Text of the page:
By oneself; alone. Used as a stage direction.
How big is big enough? Surely big enough to stand and stretch, big enough
to have a separate toilet and shower. Big enough to have room to sit and
talk or play cards with a friend or two. Probably big enough to have a
dedicated place to sleep, not necessarily a separate room, this is after
all, a home for a single guy. Finally, big enough to prepare a meal or cup
of coffee without moving stuff around. Big enough implies a place a little
bigger than Atkins elegant little ‘Retreat’, but not much.
‘Solus’ is my take on a space that’s just big enough. The basic spiral
shape and general construction concept are from a little studio design I
worked up for myself a few years ago to get in under a flood plain rule
change at the house. It didn’t get built, my wife didn’t think it was that
good an idea and actually neither did I.
The basic concept is for a simple raft style platform, barrel supported
(polyethylene please) framed and decked with treated lumber supporting a
spiral enclosed space built in a simplified stitch and glue format covered
with an ‘exterior insulating finish system’ (EIFS). A layer of foam
insulation covered with a fiberglass (very open mesh) reinforced synthetic
The basic ‘shell’ of the house is fabricated from 16” wide panels of
oriented strand board (OSB) or plywood if preferred, though I think that
the screened side of the OSB varnished would give the interior a very warm
appearance at little cost. For stitching, I’d recommend copper wire
inserted from the inside and left in place. For glue, use a standard
construction grade applied from outside. Start by erecting interior walls
and sleeping platform. Start erecting wall panels at the high side and
work around, the top of each panel tapers 2” so prefab cutting, drilling
can be done for those so inclined. The central circular skylight section
is prefabricated and installed with temporary braces until roof panels are
installed. Add stiffeners to top of panels and 1x2 roof web pieces. Roof
panels are screwed and glued in to place and everything should stiffen up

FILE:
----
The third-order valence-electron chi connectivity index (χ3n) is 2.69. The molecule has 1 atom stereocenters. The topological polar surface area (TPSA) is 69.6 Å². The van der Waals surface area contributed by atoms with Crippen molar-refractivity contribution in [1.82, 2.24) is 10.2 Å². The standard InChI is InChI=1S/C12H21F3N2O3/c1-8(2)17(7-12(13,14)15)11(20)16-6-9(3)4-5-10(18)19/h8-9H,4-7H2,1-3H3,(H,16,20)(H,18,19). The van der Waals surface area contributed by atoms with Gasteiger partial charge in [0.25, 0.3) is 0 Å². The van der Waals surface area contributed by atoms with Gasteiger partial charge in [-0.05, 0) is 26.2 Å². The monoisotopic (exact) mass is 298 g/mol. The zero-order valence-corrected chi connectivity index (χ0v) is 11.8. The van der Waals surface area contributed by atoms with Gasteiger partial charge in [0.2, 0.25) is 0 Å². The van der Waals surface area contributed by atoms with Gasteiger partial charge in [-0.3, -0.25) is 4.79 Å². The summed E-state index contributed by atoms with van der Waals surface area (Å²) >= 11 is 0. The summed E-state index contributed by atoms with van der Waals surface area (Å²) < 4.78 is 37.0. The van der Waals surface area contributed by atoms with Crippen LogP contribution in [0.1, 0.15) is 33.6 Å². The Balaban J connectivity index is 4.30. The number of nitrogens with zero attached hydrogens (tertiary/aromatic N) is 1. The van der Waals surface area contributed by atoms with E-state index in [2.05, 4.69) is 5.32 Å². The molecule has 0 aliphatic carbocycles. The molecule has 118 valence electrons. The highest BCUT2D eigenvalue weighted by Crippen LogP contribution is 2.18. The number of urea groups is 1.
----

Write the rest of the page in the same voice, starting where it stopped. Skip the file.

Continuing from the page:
admirably, it is after all a shell structure.
Ventilation is handled by the two doors (standard storm doors with
screened, sliding glass panels) and by vents at the skylight. The skylight
itself can be a simple blow molded piece of plastic, an elaborate faceted
wood and lexan piece or a piece of plywood screwed in place. Additional
light and vision would be provided by square portlights made from 8”x 8” x
3” clear acrylic glass blocks in simple treated 1x4 frames. Location and
number to be determined by sitting around inside and cutting square holes
Once portlights are installed, begin exterior finish. Apply a layer of 15#
roofing felt with roof mastic followed by 1” to 2” of foam (depending on
latitude). A few mechanical fasteners should be used at the top of the
panels and at the end of walls. Be sure to incorporate the valley edge at
the top of panels for a built in gutter. Fair the foam, if desired, and
then apply the adhesive coated fiberglass reinforcing mesh over foam.
Trowel on a base coat of acrylic stucco and stand back. Embellish to suit,
nothing, eyebrows over portlights, ribs, scallops, castellated
battlements, regular architectural profile shapes (wildly out of scale on
a 130 s.f. structure) are all possible. Make sure it all drains and
remember an EIFS system is not terribly impact resistant.
The choice of systems will vary depending on individual preferences,
finances and circumstances. I would certainly recommend propane for
cooking and probably refrigeration. Electrical systems would start out
with shore power with a minimal 12v system for lights fans and
communication stuff. Add battery capacity and generating capacity when you
cut the cord, so to speak. Heating and possibly cooling will depend on
location, There’s good ventilation and canopies (large umbrella?) would be
standard issue. A mini charcoal briquette fireplace fabricated from an old
stainless steel glass pack muffler and tailpipe would be a nice masculine
touch. Water collection off the roof would be easy with everything coming
off the small roof at one spot. May be a little weighted diverter would
allow a little water to run off roof before starting to fill tank. The
toilet could use one of the 55 gal barrels as a holding tank.
The whole assembly could be considered a trimaran with a surprisingly good
volume to wetted surface coefficient. Once the miniscule power required
for the weight and wetted surface was calculated, sanity would return and
we would recognize that any good breeze would overpower a vessel that is
biased toward the house side of houseboat. That being said, a 5 to 10 HP
outboard would be able to easily change our address any reasonably calm
Costwise, I took the phrase “a few thousand” to mean “about three”.
Anything less would be really tight, anything more could be rolled into
better fixtures/equipment or put to other uses. Unspoken, but assumed is
that since it was boat building that helped get our hypothetical
unfortunate in this mess, he will provide the labor to build his new home.
Virtually all the materials for Solus come from the local building supply
emporium. New 55 gallon polyethylene barrels are about $20.00 each
locally. Some of the internal furnishing and fittings would come from
camping or camper sources. The only expensive marine hardware required
I’m a little uncomfortable with the idea of doing something to spite
another, but on the other hand, I think that Solus would stand on her own
as a unique, easily built floating home eminently suitable for a guy to
live for as long as necessary.
|Draft (full load)
|Deck and structure
|Remainder for Payload
(click to enlarge)
Cypress, Tx (outside Houston) Current boat the 'Bionic
Log' 16'8" sit-on-top stripper, have about a 18 month habit, 8 boats
in 12 years.